Ottawa (AFP) – Photographers, poachers and eco-tour operators are in the crosshairs of a Canadian conservationist who warns that tracking tags are being hacked and misused to harass and hunt endangered animals.
Steven Cooke, a biology professor at Carleton University in Ottawa, says that the very tools used by scientists to study and protect animals and fish are being hijacked to do just the opposite.
Cooke, the Canada research chair of environmental science and biology, is the lead author of a paper published this week in the journal Conservation Biology.
The research paper cites the example of anglers in the US state of Minnesota who petitioned for access to data on northern pike movements, arguing that it should be publicly available because the research was publicly funded.
Australian authorities have used tags to locate and cull sharks while in India, attempts were made to hack the global positioning system (GPS) collars on endangered Bengal tigers in a case of “cyber poaching.”
Cooke said that it is a new phenomenon and there is no data available to quantify this “troubling and unanticipated” problem.
But he provides a broad range of anecdotal evidence in his scholarly article.
Scientists are scheduled to meet in June in Australia to discuss the problem as well as potential fixes.
In the meantime, Cooke is calling for encryption and strict rules to secure data and limit the use of telemetry tools for non-research activities.
In an interview with AFP, Cooke noted that natural history, ecology, conservation and resource management have all benefited from the use of electronic tagging technology.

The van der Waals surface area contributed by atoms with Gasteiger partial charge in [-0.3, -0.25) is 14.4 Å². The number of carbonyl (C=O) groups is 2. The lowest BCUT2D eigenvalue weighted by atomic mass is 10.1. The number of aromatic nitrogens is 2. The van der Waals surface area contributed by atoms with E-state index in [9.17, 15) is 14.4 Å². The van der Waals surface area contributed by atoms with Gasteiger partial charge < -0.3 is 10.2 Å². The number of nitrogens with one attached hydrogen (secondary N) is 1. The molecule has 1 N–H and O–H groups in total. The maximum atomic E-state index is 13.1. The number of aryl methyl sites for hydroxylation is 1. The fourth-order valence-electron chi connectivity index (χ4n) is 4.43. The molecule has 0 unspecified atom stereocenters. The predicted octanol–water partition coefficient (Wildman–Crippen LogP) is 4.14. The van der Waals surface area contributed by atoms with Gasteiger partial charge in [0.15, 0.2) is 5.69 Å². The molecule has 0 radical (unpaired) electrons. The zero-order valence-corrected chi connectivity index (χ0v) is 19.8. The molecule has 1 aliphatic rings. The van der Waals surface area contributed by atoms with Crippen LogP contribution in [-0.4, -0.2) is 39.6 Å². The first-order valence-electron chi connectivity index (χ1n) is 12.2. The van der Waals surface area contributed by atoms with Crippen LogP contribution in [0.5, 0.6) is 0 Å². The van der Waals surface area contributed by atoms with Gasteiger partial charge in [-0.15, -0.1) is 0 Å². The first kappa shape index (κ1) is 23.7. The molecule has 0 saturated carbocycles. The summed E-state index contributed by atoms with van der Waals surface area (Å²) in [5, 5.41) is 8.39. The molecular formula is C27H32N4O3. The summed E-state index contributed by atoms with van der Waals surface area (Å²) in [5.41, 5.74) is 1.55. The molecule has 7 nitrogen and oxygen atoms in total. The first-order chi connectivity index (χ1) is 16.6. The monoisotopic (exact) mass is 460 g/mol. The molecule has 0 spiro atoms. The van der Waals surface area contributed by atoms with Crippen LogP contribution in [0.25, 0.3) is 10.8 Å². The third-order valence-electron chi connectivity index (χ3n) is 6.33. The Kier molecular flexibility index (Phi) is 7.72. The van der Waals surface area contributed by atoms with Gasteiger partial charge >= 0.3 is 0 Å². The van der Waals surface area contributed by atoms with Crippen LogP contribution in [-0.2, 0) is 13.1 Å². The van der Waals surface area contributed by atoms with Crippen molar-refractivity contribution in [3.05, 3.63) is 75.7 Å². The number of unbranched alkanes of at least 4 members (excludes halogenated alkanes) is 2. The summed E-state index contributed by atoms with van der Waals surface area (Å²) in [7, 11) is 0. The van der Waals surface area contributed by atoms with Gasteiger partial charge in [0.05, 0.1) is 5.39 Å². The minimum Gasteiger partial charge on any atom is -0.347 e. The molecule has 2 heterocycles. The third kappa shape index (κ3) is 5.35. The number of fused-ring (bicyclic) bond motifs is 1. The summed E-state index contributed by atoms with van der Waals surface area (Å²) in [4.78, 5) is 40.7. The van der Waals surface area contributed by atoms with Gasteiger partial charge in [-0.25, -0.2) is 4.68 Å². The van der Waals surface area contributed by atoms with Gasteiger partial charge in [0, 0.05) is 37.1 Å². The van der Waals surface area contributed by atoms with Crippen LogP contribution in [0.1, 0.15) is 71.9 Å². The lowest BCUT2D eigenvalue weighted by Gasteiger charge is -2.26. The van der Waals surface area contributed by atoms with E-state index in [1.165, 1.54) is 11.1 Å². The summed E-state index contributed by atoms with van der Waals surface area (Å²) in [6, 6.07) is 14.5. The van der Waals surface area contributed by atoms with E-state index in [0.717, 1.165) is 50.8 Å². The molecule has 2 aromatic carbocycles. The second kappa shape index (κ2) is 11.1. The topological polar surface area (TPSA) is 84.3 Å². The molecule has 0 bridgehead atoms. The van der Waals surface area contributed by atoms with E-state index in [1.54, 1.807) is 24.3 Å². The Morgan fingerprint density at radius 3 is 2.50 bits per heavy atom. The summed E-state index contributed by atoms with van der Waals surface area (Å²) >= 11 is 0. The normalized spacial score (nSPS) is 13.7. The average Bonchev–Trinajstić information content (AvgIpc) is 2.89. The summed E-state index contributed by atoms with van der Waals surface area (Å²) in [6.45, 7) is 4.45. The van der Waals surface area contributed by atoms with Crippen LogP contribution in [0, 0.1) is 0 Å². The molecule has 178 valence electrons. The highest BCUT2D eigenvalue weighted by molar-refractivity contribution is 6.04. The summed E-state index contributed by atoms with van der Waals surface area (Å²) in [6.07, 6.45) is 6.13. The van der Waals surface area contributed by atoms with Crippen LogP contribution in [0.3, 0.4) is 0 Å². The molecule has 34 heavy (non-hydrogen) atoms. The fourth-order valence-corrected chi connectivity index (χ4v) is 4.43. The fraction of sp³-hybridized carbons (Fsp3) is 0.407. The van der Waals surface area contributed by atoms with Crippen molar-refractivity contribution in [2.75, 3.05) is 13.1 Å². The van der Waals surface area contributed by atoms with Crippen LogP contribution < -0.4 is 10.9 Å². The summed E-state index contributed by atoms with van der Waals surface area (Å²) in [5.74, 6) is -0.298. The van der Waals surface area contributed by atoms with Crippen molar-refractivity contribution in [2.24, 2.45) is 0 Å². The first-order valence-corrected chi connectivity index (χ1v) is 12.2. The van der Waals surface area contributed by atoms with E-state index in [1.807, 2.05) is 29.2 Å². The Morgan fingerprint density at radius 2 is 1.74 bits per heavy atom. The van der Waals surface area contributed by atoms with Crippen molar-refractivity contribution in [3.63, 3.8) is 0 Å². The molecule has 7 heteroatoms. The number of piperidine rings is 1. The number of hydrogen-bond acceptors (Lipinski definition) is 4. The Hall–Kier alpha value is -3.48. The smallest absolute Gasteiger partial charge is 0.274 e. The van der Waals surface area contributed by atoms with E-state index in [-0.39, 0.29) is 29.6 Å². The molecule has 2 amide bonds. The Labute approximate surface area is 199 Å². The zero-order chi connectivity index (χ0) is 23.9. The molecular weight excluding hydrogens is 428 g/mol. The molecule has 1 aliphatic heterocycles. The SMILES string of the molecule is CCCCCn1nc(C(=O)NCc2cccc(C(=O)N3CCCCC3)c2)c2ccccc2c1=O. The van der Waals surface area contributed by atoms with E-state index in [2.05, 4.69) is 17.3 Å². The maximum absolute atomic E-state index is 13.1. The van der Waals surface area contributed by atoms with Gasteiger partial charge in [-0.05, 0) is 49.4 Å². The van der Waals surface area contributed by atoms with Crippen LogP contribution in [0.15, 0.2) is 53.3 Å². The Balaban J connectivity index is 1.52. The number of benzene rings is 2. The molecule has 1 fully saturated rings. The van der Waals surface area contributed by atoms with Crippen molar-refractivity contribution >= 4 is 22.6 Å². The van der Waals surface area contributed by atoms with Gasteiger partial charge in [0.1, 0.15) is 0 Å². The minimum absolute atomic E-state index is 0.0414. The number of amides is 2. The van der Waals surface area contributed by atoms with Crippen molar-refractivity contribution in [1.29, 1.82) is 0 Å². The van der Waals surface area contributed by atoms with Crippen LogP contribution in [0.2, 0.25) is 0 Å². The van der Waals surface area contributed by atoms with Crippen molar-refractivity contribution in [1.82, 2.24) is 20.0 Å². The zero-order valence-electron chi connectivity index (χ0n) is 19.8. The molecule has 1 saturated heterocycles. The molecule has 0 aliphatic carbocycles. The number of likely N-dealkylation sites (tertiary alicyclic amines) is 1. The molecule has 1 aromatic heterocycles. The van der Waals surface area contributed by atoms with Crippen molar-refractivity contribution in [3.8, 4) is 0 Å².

But if left unchecked, abuses could not only cause harm to animals, it could significantly hamper research.
“Just think about all the weird ways that people might try to exploit this technology,” Cooke said.
The idea for this research came during a family vacation last summer to Banff National Park in Canada. It was then that he learned that the park authority had imposed a public ban on VHF radio receivers after photographers used telemetry to track tagged animals.
Canadian officials were concerned that the animals may be spooked, stressed or habituated to human interaction, which can alter their behavior and thus influence research findings, or lead to human-wildlife conflicts.
– Follow the ping –
The tags, Cooke explained, send out pings that can be tracked with a cheap handheld radio receiver.
“So you can stalk these animals in their natural environment, instead of waiting for them to wander over to you,” he said.
Following one tagged animal could also lead poachers to others in its group.
Convincing scientists to restrict access to their data may prove problematic, Cooke acknowledged.
“It runs counter to the open data movement,” he said, describing the widespread use of social media and other outreach to share findings.
In some cases, researchers who receive government grants may be obligated to disseminate the information.
Citing cases of US ranchers accused of trying to interfere with the reintroduction of wolves in Yellowstone National Park, and divers in the Bahamas who removed satellite tags from sharks, Cooke also warned about so-called “telemetry terrorism.”
There is potential for this if people oppose tagging. For example, some Canadian Inuit fear acoustic transmitters will scare away culturally important marine wildlife, and some park visitors have complained that tags distract from the “wilderness experience.”
Where commercial interests conflict with conservation goals or where they overlap, there is also a risk.
After the publication of his article Monday, Cooke said he received a call about a safari company that has been tagging animals in order to find them to show guests, rather than waiting patiently near watering holes hoping for wildlife to show up.
Many eco-tour operators offer discounts if no wildlife is seen during a trip.
“There’s a pretty strong financial motivation for them to consistently find animals,” Cooke commented.